- Challenge wise it was quite challenging: Different regions offered different resistance, Upgrading your ship required a lot of scavenging, resource management, and knowing which fights to pick. From the onset of the game there are ships trying to hunt you, which can cause serious damage ("We come in peace!") and some races can prove quite a challenge to get through or circumvent (The Ur Quan themselves occupy a HUGE portion of the map, and some of your objectives lie on the other side, or in the center of their region. More then that- you learn that the game has two time sensitive issues- the proliferation of ships that basically multiply themselves, and the resolution of an ancient conflict, which when it will end, will progress to the annihilation of all known races. In two games we didn't manage to stop these events, and it was terrifying! It sure made the challenge far more pressing, far more challenging, far more fun!

Yora
2016-05-04, 05:02 AM
So any sandbox game with a hex map qualifies as Hexcrawl? Sounds like those are the same thing to me.

hymer
2016-05-04, 05:12 AM
So any sandbox game with a hex map qualifies as Hexcrawl? Sounds like those are the same thing to me.

Sandbox is the wider concept of the two. The hexcrawl heavily implies exploration. A hexcrawl is a kind of sandbox, but a sandbox need not be a hexcrawl.

Alcibiades
2016-05-04, 06:15 AM
So the well-known 'Western Marches' campaign was a hex-crawl?

Kol Korran
2016-05-04, 06:22 AM
So any sandbox game with a hex map qualifies as Hexcrawl? Sounds like those are the same thing to me.


Sandbox is the wider concept of the two. The hexcrawl heavily implies exploration. A hexcrawl is a kind of sandbox, but a sandbox need not be a hexcrawl.

Indeed. A sandbox game mostly means, if I get it right, that there is no set plot. There are varying degrees of sandbox games, with different levels of the following ingredients:
- The limits/ frame/ boundaries of the sandbox: Whether geographical (The Sandbox happens in a region/ in a continent/ in the entire world/ in this star system/ in the galaxy/ in the universe/ in the multiverse), Time scope (This year, This decade, This century, Can- or- cannot go back and forth in time), or focus (This game is about exploration/ dungeon looting/ intrigue/ We're only going up to 10th level/ We're dealing with the war, that's it!)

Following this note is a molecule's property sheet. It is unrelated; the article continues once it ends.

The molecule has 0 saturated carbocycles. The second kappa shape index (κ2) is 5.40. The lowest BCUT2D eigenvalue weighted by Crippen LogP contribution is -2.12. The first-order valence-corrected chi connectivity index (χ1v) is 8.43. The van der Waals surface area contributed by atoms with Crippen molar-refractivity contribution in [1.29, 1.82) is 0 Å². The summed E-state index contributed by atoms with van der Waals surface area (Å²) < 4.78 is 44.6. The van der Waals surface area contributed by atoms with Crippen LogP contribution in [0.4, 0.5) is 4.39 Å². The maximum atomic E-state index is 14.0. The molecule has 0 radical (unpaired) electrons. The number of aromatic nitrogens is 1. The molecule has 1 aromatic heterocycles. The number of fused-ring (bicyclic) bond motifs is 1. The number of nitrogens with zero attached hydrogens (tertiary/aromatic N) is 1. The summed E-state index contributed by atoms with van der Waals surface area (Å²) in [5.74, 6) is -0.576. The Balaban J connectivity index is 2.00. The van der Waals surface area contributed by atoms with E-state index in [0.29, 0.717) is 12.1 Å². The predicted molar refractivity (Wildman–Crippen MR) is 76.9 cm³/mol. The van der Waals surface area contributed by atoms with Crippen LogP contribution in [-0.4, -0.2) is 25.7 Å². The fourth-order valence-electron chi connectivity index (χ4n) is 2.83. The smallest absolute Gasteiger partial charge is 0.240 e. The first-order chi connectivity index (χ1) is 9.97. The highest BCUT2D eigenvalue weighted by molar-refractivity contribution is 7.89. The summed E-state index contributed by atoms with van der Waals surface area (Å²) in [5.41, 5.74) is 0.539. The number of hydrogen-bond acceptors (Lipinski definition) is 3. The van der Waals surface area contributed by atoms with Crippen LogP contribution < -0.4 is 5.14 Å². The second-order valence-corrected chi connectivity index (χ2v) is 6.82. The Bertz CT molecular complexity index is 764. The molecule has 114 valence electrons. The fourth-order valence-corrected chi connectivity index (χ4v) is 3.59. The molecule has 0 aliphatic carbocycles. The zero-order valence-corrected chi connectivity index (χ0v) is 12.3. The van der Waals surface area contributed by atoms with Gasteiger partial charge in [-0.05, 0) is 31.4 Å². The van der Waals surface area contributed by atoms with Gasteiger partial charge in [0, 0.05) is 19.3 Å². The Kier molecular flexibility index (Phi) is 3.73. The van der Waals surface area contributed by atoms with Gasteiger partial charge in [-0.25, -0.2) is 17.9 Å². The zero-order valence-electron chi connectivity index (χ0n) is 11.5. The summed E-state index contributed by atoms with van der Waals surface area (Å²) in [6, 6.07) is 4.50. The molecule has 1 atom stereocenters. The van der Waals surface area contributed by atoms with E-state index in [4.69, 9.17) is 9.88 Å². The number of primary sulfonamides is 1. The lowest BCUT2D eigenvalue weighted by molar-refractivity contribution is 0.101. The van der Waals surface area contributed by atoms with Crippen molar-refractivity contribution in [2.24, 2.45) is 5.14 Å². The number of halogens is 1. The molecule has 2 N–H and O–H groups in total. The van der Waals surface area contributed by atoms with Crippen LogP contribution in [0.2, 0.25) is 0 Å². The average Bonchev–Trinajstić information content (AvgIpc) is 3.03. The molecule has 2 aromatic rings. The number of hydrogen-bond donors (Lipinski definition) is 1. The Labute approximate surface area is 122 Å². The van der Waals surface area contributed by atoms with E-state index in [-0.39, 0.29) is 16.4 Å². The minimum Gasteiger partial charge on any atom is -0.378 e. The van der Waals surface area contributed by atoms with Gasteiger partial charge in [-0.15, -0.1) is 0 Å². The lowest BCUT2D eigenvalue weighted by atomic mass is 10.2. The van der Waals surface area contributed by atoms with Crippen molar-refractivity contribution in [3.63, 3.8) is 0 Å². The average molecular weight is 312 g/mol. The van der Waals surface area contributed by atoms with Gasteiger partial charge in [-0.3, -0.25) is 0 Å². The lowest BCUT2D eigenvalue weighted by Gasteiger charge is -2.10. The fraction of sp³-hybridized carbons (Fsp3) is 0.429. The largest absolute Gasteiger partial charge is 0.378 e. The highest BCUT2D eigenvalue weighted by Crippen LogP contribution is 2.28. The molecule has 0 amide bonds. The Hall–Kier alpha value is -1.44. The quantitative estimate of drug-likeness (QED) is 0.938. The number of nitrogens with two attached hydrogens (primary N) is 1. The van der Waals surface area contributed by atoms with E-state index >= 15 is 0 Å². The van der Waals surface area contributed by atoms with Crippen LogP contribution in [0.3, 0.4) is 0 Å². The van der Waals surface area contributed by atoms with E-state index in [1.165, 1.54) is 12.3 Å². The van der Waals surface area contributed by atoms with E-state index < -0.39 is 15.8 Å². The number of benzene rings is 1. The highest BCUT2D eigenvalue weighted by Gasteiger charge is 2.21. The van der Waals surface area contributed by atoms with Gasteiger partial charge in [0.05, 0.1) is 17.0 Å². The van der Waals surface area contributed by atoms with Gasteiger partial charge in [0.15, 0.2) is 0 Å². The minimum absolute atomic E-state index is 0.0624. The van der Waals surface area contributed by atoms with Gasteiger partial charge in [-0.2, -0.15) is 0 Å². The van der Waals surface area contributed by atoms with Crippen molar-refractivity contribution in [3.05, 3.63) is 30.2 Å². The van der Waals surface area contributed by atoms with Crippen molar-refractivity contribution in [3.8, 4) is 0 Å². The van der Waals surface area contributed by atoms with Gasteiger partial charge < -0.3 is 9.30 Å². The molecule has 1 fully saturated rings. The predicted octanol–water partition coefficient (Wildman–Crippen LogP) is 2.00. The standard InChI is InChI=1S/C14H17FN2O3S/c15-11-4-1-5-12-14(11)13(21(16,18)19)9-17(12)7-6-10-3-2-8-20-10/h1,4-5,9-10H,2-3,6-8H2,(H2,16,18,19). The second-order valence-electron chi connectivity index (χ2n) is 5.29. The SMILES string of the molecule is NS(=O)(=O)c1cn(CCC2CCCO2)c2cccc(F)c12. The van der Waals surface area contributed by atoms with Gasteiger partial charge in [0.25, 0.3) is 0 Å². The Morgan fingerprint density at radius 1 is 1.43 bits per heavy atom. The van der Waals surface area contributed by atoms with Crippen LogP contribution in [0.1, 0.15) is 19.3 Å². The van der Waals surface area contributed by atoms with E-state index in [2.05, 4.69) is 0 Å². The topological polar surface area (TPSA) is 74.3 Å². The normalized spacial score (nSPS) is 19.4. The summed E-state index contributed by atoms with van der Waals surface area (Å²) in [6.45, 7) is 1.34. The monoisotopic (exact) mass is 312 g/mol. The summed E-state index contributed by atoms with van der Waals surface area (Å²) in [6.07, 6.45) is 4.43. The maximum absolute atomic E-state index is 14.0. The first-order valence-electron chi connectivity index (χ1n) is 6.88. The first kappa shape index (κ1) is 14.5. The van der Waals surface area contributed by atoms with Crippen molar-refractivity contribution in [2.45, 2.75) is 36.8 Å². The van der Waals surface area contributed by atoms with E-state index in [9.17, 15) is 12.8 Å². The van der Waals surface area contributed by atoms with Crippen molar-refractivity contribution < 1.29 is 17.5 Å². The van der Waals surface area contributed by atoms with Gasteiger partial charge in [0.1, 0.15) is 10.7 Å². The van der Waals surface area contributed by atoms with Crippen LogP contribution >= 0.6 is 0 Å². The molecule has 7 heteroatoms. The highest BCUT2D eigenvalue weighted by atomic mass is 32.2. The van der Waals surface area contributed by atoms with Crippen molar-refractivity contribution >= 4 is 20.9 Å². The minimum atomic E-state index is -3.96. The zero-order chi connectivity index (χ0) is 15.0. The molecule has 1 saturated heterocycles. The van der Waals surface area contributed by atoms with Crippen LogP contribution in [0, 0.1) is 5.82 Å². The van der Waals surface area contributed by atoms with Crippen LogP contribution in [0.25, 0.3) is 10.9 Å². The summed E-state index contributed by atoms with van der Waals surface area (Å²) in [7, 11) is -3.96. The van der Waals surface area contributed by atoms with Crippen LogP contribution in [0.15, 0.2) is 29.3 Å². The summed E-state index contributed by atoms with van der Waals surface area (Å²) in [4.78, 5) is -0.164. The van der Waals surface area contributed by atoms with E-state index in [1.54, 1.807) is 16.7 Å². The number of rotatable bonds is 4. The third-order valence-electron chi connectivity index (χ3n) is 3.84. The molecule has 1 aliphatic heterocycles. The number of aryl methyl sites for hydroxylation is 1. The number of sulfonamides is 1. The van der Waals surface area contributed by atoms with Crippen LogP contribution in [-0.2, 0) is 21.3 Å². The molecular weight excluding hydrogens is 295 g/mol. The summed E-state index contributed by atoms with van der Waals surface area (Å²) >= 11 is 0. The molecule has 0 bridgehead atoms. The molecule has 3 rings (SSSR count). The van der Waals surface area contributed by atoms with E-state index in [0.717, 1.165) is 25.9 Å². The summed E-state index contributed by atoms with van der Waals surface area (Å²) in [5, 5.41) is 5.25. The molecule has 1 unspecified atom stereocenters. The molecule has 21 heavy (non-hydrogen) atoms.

- The scope of what is possible (Can they become kings? Deities? Lead armies? And so on)
- The level of other factions/ NPCs/ World events progress, initiative and response. (Is the world fairly passive, with dungeons, monsters and such just waiting? If the PCs won't intervene in the conflict, will it just wait for them to do so, or escalate? If the PCs don't intervene, will The Red Hand of Doom destroy Brindol?)

Hex crawl is a mechanic, (in it's basest form, these are the tools to map and explore an area, with each "Section" of the area, limited to a hex) that lends itself nicely to exploration based sandboxes, but can at times be used for other stuff (Like Paizo's attempts on several modules. Most famous is of course Kingmaker, but it's not the only one. Not Good attempts, but it can work, after a fashion).

The core of Hexcrawl in my opinion comes from the following core concepts:
- Freedom to explore (This does not mean no consequences or stress! But it does mean the players, not the GM, makes the choice)
- Mechanics that support exploration of large areas, in a systemic way.
- Things to uncover in such an exploration.

What you use it for, well that is bigger than just the Hexcrawl.
- Some campaigns will be about finding new land, acquiring resources, establishing settlements (Kingmaker style).
- Some will be about exploring new lands, new loot, new dangers (West Marches style)
- Some can be as parts of military campaigns, survival campaigns, Mystery campaigns, and more.
- Many times the Hex crawl part constitute part of the campaign, not it's entirety.

hymer
2016-05-04, 07:30 AM
So the well-known 'Western Marches' campaign was a hex-crawl?

No, but only because they didn't uses a hex map - at least as far as I know/recall they didn't.